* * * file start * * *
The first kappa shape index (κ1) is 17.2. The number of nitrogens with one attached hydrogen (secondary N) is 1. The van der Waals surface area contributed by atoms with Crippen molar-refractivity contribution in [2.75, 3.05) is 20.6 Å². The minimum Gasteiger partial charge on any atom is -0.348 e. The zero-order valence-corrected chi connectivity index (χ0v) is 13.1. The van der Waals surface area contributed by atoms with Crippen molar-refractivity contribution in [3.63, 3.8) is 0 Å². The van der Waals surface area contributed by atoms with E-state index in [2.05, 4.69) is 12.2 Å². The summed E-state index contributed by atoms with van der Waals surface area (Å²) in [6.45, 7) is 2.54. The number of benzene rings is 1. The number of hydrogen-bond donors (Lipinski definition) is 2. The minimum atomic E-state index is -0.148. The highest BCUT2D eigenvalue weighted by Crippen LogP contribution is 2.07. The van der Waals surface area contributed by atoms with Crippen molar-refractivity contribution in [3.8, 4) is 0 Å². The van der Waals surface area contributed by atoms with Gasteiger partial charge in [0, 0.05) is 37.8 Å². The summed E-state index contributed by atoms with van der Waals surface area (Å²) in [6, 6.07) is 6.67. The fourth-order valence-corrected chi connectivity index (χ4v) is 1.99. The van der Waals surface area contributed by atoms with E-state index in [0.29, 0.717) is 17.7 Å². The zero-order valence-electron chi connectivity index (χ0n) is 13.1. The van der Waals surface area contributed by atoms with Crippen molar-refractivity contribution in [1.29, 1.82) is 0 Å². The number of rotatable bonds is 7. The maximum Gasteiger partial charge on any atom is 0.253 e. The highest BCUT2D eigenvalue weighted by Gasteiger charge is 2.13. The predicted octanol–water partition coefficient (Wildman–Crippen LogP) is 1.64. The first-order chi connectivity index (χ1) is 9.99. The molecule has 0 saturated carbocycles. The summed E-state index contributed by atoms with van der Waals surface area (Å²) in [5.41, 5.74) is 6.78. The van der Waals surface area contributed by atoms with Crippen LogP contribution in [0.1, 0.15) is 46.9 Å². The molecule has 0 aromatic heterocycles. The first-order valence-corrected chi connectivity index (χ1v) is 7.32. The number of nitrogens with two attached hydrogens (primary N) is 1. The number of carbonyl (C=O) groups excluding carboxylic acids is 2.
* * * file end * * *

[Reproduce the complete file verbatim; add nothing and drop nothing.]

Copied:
The first kappa shape index (κ1) is 17.2. The number of nitrogens with one attached hydrogen (secondary N) is 1. The van der Waals surface area contributed by atoms with Crippen molar-refractivity contribution in [2.75, 3.05) is 20.6 Å². The minimum Gasteiger partial charge on any atom is -0.348 e. The zero-order valence-corrected chi connectivity index (χ0v) is 13.1. The van der Waals surface area contributed by atoms with Crippen molar-refractivity contribution in [3.63, 3.8) is 0 Å². The van der Waals surface area contributed by atoms with E-state index in [2.05, 4.69) is 12.2 Å². The summed E-state index contributed by atoms with van der Waals surface area (Å²) in [6.45, 7) is 2.54. The number of benzene rings is 1. The number of hydrogen-bond donors (Lipinski definition) is 2. The minimum atomic E-state index is -0.148. The highest BCUT2D eigenvalue weighted by Crippen LogP contribution is 2.07. The van der Waals surface area contributed by atoms with Crippen molar-refractivity contribution in [3.8, 4) is 0 Å². The van der Waals surface area contributed by atoms with Gasteiger partial charge in [0, 0.05) is 37.8 Å². The summed E-state index contributed by atoms with van der Waals surface area (Å²) in [6, 6.07) is 6.67. The fourth-order valence-corrected chi connectivity index (χ4v) is 1.99. The van der Waals surface area contributed by atoms with E-state index in [0.29, 0.717) is 17.7 Å². The zero-order valence-electron chi connectivity index (χ0n) is 13.1. The van der Waals surface area contributed by atoms with Crippen molar-refractivity contribution in [1.29, 1.82) is 0 Å². The number of rotatable bonds is 7. The maximum Gasteiger partial charge on any atom is 0.253 e. The highest BCUT2D eigenvalue weighted by Gasteiger charge is 2.13. The predicted octanol–water partition coefficient (Wildman–Crippen LogP) is 1.64. The first-order chi connectivity index (χ1) is 9.99. The molecule has 0 saturated carbocycles. The summed E-state index contributed by atoms with van der Waals surface area (Å²) in [5.41, 5.74) is 6.78. The van der Waals surface area contributed by atoms with Crippen LogP contribution in [0.1, 0.15) is 46.9 Å². The molecule has 0 aromatic heterocycles. The first-order valence-corrected chi connectivity index (χ1v) is 7.32. The number of nitrogens with two attached hydrogens (primary N) is 1. The number of carbonyl (C=O) groups excluding carboxylic acids is 2.